‘Preaching on justice means speaking about God in the indicative. Faced with the demand which God’s commandment places on us, our task is to deliver “the message of the free grace of God to all people” (Barmen VI). Because, in the Bible, justice is first and foremost a summarized rephrasing of God’s own good works. The Psalms declare: “How wonderful are the things the Lord does … his righteousness endures forever” (Ps 111:2f.). Hence, “the heavens proclaim his righteousness” (Ps 97:6) “and from one generation to the next … shall sing aloud of [his] righteousness” (Ps 145:7).
God’s justice (i.e., righteousness) – that is, his active caring for his creation – is his attentive accompaniment of his people; that is, his saving deeds and his good guidance. Justice – that is, his constant listening to the cries of the suffering – is his strong arm that liberates the captives; and in all this is God’s passionate love for his people, which can rage terribly about their wickedness and stupidity, but which can do nothing else except be “merciful and gracious, slow to anger and abounding in steadfast love” (Ps 103:8). Where the justitia is blind, indeed inevitably must be blind to avoid being dazzled by the specific case at hand, it is said of the God of Israel: he watches, he listens and he yields – he applies the freedom of his love by doing justice to each of his creatures in a way that is conducive to his or her life in his or her particular situation. Justice: that is the way of our God through the time and space of his creation, the way on which he keeps his covenant and faithfulness to Israel unto eternity, and through Israel to the whole world, and never abandons the work of his hands. And hence: In the path of righteousness there is life (Prov 12:28a).
Also in the [Accra Confession], this prae of God’s justice takes precedence before all human endeavour. That is why the statements of faith always start with confessions of belief in God before going on to the rejections of economic injustice and ecological destruction.
In this context, I believe it is important to explicitly praise the confessional character of the Accra Declaration. For, in a very specific way, it corresponds to the fact that for us Christians standing up for justice is not a matter of political belief, but the response to God’s own words and deeds, through which we live and to which we, in faith, bear witness.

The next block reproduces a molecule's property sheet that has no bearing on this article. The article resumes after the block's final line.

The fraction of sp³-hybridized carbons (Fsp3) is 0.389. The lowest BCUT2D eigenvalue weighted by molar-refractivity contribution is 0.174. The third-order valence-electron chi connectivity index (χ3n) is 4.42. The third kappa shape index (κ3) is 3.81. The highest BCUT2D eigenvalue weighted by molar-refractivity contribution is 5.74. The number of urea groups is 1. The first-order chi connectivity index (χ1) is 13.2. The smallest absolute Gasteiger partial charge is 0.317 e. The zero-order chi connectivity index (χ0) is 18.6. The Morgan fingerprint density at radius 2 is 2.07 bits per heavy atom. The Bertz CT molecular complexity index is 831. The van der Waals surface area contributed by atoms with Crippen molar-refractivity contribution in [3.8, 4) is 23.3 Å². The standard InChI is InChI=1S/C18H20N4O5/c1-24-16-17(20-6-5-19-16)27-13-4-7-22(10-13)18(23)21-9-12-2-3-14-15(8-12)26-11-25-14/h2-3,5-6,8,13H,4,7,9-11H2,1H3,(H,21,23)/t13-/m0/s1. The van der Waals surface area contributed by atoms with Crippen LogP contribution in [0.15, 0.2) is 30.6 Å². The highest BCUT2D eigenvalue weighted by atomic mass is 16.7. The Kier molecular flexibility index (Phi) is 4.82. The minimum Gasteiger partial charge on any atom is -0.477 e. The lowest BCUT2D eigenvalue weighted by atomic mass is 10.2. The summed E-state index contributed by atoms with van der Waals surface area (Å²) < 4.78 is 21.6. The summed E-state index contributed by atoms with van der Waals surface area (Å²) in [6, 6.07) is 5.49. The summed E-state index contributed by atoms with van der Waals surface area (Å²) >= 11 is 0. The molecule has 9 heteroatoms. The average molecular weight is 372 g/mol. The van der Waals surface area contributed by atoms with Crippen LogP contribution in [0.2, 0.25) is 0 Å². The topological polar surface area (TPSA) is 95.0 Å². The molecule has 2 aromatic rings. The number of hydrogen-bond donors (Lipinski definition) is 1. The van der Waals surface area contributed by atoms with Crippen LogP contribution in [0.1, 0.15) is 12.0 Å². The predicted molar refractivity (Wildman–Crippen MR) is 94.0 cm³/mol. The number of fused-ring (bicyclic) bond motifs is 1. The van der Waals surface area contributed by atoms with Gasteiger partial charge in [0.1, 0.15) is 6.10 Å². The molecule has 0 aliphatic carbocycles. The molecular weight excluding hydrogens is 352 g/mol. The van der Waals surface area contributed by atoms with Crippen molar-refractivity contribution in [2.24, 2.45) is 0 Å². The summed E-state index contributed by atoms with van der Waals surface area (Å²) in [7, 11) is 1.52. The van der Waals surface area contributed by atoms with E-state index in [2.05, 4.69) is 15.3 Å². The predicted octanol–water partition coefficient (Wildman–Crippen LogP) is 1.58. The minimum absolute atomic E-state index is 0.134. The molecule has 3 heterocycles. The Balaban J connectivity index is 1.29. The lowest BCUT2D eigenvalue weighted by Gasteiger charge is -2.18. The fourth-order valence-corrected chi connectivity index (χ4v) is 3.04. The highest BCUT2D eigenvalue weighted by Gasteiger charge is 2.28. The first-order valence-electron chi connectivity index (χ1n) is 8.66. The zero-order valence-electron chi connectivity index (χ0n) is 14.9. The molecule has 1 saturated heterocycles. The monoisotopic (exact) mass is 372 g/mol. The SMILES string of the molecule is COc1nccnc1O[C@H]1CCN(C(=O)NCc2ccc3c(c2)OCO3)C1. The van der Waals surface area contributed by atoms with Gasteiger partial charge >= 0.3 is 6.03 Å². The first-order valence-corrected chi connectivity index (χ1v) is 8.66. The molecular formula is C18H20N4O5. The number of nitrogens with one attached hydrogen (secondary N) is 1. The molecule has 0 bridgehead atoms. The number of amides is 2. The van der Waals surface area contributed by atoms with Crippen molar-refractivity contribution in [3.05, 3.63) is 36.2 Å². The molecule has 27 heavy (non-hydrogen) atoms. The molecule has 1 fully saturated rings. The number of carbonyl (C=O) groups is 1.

In order to make this clear, the sermon will, however, have to make the praise for God’s justice resound more clearly and comprehensively than the Accra Confession did or was able to do. I draw attention again to what was said at the beginning regarding the distinction between confession and sermon. Whereas the Accra Confession recalls God’s action in rather dry theological sentences, the sermon, guided by Bible stories, tells of the salvation work of God in such a way that it becomes clear: what happened at that time is also true today; the (hi)story of God with his people also embraces my world and my (hi)story. God is able to change my world and my life, and he will do so!
Hence, the sermon should avoid speaking “gesetzlich” (which means mixing gospel and the law) about the gospel (Manfred Josuttis). This always happens when the impression is given that human deeds could/should take the place of God’s action, as in: “Easter occurs when we rise up against death…” This kind of sermon does not offer much comfort, for it leaves those hearing it on their own, when they would in actual fact be in urgent need of God’s healing action …
After Accra, our basic task in preaching, and simultaneously our unmistakable Christian contribution is to keep making new attempts to tell about the justice of God and to offer it to our listeners as free grace so that despite all their fears and hardship they will become aware of their wealth; despite all their weaknesses they will become aware of their God-given power (cf. 2 Cor 6:3ff.; 12:9) and so become willing and able to stand up to injustice’.
– Peter Bukowski, ‘Preaching on Justice: The Question of the Homiletic Implementation of the Accra Confession’, Reformed World 55, no. 3 (2005), 236–7, 238.